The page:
2. Organize your goals by time horizon, i.e., career aims, yearly objectives, and weekly targets. Career aims are the long-term goals over at least five years. Objectives are the goals for your professional life over the next three months to two years. Targets are action steps that should guide your work on a weekly or daily basis, such as completing project tasks or solving a client issue. Each objective should have one or two targets associated with it.

3. Next, rank your objectives by their relative importance. To do this, you should think deeply about what you want to do, what you’re good at, and what the world wants from you. To nail down your comparative advantage, ask yourself, “What am I better at doing than others?” Your personal preferences are critical to your ranking decisions, but they don’t tell the entire story. You also must consider, “What the most critical needs of your organization and your boss?”

4. For example, rank your weekly targets by their relative importance. Targets might be enablers that help you accomplish your objectives, or they might be assigned to you—the chores that pile up on a daily basis. To keep your assigned tasks from overwhelming you, Pozen gives concrete recommendations on how to handle emails and meetings more efficiently.

5. Estimate how you actually spend your time, and compare that with your objectives and targets. At work, what are the three main activities that consume most of your time? How much time do you spend on your top priorities? Your answers may surprise you. Like most professionals, you may be spending less than half your time on your highest priorities.

“Some professionals have not carefully thought about their objectives and targets,” says Pozen. “As a result, they spend most of the day passively responding to the demands of others, rather than actively pursuing their top priorities.”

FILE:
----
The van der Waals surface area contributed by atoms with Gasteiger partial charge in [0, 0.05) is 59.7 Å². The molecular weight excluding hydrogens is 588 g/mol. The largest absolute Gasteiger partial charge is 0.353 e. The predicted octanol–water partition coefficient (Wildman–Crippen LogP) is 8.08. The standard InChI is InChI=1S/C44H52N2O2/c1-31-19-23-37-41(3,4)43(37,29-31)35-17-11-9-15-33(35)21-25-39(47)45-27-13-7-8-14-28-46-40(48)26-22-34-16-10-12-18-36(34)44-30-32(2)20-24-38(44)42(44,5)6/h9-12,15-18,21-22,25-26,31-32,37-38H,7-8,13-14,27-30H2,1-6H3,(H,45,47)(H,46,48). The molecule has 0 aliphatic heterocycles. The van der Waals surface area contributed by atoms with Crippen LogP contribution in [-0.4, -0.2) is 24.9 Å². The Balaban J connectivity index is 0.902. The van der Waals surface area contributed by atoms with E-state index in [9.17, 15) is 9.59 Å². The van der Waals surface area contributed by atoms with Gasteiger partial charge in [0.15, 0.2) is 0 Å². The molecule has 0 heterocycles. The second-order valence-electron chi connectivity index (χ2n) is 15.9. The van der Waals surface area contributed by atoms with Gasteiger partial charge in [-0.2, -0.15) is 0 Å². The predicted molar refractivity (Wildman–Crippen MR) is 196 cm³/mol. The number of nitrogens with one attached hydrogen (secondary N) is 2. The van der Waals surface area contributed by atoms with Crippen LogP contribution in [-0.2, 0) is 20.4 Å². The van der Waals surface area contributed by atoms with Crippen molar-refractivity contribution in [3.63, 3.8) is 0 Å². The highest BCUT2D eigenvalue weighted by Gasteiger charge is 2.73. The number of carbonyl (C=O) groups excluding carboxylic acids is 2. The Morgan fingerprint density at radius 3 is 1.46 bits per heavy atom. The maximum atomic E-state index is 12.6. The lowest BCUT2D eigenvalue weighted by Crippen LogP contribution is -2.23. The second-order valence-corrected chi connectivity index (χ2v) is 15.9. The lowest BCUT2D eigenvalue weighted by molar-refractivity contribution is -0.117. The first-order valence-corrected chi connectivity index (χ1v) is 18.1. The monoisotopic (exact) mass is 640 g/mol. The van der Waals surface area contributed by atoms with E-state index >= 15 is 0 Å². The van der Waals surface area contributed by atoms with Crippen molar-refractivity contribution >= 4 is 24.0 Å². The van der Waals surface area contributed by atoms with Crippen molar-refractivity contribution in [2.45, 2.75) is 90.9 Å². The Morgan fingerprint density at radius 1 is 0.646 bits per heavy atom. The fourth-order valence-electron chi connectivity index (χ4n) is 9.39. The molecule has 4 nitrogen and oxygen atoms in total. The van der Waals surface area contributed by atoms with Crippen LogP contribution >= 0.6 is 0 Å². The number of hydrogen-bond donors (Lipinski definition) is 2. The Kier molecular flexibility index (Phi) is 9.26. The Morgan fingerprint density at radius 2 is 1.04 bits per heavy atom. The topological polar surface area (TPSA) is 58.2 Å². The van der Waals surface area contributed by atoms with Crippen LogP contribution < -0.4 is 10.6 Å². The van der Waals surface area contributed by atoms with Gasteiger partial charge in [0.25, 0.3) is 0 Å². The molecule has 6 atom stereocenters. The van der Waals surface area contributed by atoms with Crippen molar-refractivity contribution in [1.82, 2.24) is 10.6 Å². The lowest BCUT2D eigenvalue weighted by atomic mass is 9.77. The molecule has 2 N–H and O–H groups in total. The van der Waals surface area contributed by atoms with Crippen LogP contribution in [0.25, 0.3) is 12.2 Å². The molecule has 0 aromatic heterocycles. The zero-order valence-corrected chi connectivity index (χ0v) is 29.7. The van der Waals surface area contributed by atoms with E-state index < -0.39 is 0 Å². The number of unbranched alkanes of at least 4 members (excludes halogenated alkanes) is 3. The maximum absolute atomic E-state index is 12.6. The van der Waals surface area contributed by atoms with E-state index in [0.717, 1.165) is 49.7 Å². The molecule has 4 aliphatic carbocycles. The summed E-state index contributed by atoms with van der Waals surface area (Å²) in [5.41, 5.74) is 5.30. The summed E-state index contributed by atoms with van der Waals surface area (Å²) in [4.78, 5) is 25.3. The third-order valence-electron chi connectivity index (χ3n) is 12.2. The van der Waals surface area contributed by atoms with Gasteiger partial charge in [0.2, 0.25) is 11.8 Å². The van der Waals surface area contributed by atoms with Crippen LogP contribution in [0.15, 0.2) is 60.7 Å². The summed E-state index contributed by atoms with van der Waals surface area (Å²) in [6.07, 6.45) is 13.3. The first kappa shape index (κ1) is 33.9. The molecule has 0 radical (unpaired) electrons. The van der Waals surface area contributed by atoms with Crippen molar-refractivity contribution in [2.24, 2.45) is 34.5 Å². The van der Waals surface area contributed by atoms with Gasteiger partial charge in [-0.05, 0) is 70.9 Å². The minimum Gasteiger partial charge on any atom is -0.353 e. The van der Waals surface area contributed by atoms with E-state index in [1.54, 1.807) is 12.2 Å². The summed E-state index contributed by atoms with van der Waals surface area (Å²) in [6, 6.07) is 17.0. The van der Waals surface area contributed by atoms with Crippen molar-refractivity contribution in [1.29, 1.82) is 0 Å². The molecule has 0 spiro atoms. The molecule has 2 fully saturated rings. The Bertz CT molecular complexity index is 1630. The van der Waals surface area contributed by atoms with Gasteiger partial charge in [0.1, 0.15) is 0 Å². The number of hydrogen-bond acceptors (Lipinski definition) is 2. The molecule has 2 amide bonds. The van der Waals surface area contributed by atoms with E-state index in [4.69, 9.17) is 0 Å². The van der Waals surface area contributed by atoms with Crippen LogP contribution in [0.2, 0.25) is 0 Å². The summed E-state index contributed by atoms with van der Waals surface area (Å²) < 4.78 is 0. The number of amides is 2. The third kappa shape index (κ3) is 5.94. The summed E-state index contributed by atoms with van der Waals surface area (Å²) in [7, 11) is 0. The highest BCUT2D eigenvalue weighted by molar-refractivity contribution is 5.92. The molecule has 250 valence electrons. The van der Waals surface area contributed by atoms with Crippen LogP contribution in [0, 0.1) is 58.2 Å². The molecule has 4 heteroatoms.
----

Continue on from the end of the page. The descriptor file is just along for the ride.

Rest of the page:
6. Address the main reasons for mismatches between your goals and your time allocations. This usually requires a fundamental change in personal habits, such as overcoming your tendency to procrastinate or engage in micro-management.

A second post in this series will address tactics for getting through the burdensome stuff like emails and meetings quickly, while a third post will suggest strategies for managing both up (your boss) and down (your team).

First published on the innovation@work blog.


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MIT Management Executive Education

MIT Management Executive Education’s nondegree executive programs are led by senior MIT Sloan faculty and provide business professionals from around the world with a targeted and flexible means to advance their career development goals and position their organizations for future growth. MIT’s cutting-edge leadership training includes more than 40 short courses, executive certificates, online courses, custom programs for organizations, and its flagship program, the five-week Advanced Management Program.